Confidence in the British economy among top UK executives has been rocked by the fallout from last month’s General Election and continued uncertainty looming over the Brexit process.
Some 42 per cent of chief financial officers at the UK’s biggest companies have become less optimistic over the last three months, up sharply from just 17 per cent last quarter, according to a closely-watched survey published today by accountancy giant Deloitte.
Economic fears have spread in recent weeks as indicators reveal mounting evidence that output may be stuttering.
Investors sold the pound at the end of last week as government industrial production figures showed output expansion in May fell by 0.2 per cent year-on-year, while purchasing managers' indices (PMIs) showed growth slowing across the economy.
With inflation drifting further away from the Bank of England's two per cent target, businesses fear the squeeze on incomes could weigh on demand. Inflation has soared since the devaluation of sterling in the aftermath of the EU referendum more than a year ago.
Those effects may finally be showing in the broader economy, with British business output on the verge of contracting, according to an index compiled by the Centre for Economics and Business Research for accountants BDO.
The BDO output index, which collates data from more than 4,000 companies, fell to a four-year low of 94.9, below the 95 reading indicating the economy did not grow. The index for the dominant services sector, which makes up almost four-fifths of the British economy, fell to 94.4.
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Ian Stewart, chief economist at Deloitte, said: “Business sentiment has been on a rollercoaster in the last 18 months, slumping in the aftermath of the referendum, staging a strong recovery and then falling again in the wake of the General Election.”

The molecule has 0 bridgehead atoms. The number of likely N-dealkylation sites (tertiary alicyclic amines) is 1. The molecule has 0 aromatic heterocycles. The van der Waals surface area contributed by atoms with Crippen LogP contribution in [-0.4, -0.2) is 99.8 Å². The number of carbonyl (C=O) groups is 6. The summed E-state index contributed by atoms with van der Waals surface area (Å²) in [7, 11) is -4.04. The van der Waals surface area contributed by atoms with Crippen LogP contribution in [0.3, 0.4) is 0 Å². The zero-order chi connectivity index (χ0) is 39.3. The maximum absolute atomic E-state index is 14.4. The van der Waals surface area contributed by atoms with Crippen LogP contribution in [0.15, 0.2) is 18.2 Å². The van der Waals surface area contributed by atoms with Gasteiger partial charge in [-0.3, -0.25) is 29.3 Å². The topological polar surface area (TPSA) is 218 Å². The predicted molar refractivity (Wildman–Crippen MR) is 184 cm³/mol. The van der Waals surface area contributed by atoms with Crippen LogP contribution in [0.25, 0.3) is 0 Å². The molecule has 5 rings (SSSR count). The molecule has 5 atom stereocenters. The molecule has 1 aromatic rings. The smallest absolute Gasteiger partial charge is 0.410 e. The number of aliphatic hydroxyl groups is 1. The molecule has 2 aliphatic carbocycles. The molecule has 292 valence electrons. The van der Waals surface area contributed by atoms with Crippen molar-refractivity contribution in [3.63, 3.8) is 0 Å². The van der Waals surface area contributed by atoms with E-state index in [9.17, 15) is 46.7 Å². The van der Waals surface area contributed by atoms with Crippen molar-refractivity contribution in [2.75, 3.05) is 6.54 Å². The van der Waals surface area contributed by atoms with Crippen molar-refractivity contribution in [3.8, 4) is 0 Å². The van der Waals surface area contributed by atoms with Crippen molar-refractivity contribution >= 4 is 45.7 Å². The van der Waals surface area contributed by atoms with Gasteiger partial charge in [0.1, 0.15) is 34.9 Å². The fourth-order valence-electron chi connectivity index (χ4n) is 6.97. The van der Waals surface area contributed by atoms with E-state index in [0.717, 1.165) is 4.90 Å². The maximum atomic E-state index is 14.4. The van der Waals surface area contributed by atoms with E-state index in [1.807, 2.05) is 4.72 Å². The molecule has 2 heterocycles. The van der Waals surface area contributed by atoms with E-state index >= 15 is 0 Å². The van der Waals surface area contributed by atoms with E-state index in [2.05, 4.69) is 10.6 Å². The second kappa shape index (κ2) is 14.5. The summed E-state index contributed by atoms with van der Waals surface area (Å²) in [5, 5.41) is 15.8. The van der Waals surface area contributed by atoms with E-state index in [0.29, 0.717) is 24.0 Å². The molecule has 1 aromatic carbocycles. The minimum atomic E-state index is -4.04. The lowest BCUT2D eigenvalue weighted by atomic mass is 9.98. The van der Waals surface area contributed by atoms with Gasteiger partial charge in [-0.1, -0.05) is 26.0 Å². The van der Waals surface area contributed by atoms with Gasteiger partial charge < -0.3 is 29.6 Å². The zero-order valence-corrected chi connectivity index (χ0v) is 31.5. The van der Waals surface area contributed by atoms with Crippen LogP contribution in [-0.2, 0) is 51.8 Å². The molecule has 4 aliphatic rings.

British businesses are generally less optimistic than their counterparts in most other major developed economies, according to a survey by accountants Grant Thornton.
A positive balance of only 22 per cent of UK firms said they were optimistic, compared to a global reading of 51 per cent. Two years ago the same measure for the UK reached 79 per cent.
Federation of Small Businesses (FSB) national chairman, Mike Cherry, said: "In this climate of unprecedented uncertainty, many businesses are really starting to feel the squeeze."
However, the manufacturing sector continued to expand, with a reading of 97.6 in BDO's index, albeit below the long-term trend level indicated by the 100 level. Some parts of the economy have been boosted by the weaker pound, which has benefited exporters.
A survey of more than 1,000 firms by consultancy Capital Economics showed smaller companies remain confident on their own business prospects, despite a more difficult environment, with revenue growth expected to double to 1.7 per cent annually over the coming year.
Meanwhile, BDO’s measure of optimism, tracking company expectations for order-book growth, showed confidence actually increasing above the long-term trend.
Uncertainty has surged since the shock General Election result on 8 June, when the Conservative party lost its parliamentary majority. Some 43 per cent of the executives surveyed by Deloitte, who work for companies accounting for around a fifth of the UK stock market, say uncertainty is now high or very high.